Apple cider vinegar has even been touted as a tooth cleaner, which is especially egregious when you look at what vinegar is: An acid. On a pH scale, vinegars sit between a two and a three, alongside lemon juice and grapefruit juice. Your tooth enamel is the strongest substance in your body, tasked with protecting the inner materials of your teeth from bacteria in the mouth. Acids can eat away at enamel, weakening it and exposing your teeth to cavities. You’ve heard that sugar causes cavities, right? That’s because the bacteria that cause cavities like to eat sugar, and when they eat sugar, they produce acids. That means that if you’re avoiding sugar for your dental health, you should also be on the lookout for acids for the same reason. This is also why some acidic drinks, like coffee and red wine, are so effective at staining your teeth: Not only do they include highly pigmented particles, but their acidic nature weakens enamel so that those pigmented particles can get into your teeth and discolor them. Since apple cider vinegar is so acidic, it erodes your enamel every time it’s in your mouth. For people who are on the ACV bandwagon, a daily shot of the stuff may be on their itinerary — which means a daily acid bath for your teeth.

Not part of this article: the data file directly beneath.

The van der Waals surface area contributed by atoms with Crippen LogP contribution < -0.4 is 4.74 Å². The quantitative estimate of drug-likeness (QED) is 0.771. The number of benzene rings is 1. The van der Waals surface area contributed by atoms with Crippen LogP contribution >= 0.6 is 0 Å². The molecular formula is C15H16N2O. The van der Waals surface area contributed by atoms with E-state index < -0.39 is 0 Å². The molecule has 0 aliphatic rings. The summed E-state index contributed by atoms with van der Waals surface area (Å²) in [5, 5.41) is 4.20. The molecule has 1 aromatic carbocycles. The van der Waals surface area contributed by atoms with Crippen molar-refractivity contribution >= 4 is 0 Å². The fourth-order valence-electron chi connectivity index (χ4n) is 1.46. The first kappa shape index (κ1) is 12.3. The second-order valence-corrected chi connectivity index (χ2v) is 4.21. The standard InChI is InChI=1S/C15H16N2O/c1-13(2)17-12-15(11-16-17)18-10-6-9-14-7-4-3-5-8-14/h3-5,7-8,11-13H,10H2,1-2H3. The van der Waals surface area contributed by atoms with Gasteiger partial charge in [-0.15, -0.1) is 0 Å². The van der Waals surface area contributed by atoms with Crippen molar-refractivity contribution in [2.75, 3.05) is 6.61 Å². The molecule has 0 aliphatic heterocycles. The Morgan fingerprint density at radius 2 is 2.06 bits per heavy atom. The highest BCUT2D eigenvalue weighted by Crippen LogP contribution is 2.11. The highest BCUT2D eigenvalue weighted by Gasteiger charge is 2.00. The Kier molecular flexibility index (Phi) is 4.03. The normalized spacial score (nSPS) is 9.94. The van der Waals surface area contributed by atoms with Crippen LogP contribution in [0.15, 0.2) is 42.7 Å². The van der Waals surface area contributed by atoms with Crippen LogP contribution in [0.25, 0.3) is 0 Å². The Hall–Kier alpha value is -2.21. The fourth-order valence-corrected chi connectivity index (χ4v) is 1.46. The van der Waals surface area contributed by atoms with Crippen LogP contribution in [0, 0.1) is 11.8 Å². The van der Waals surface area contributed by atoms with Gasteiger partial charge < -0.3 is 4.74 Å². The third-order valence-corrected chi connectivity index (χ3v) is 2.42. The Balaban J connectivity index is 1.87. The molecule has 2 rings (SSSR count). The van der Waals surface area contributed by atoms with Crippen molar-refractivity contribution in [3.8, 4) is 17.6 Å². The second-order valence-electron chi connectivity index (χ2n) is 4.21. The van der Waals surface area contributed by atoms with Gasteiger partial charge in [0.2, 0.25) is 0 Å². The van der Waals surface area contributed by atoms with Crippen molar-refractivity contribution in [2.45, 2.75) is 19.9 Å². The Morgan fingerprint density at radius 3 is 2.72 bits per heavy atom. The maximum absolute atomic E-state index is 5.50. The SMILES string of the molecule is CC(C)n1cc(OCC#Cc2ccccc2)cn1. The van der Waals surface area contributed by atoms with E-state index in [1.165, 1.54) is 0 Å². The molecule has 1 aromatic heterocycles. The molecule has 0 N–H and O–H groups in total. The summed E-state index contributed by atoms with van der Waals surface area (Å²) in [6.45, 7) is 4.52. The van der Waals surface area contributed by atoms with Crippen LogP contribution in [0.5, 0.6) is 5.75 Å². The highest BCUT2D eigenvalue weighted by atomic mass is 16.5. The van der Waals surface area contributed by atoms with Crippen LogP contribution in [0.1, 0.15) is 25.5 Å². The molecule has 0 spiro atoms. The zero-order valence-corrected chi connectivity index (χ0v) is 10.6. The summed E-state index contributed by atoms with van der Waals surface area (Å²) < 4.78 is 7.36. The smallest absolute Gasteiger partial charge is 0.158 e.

What To Do About It

First of all, before you start up an apple cider vinegar habit to treat any of the broad number of ailments that people claim it can cure, it’s important to do your research and make sure these claims are backed up by evidence. Don’t put your oral health at risk for an invented cure! If you are convinced that apple cider vinegar will cure your ills, it’s important to keep the stuff off your teeth as much as possible. Taking it as a shot can spare your teeth, but some experts say that makes it harder on the stomach. Instead, try diluting it into another drink (like water if you can stomach the taste) and drinking it through a straw so it gets delivered straight down your throat and bypasses the teeth. And if you do drink something acidic, be that apple cider vinegar, orange juice, red wine, or coffee, make sure to wait to brush your teeth, otherwise you could do more harm than good to your newly-compromised enamel. Instead, try swishing with water immediately afterwards, and waiting at least half an hour to brush. You need an experienced dentist in Blue Bell, PA to help protect your teeth. Please call (610) 272-0828 or contact us online to make an appointment.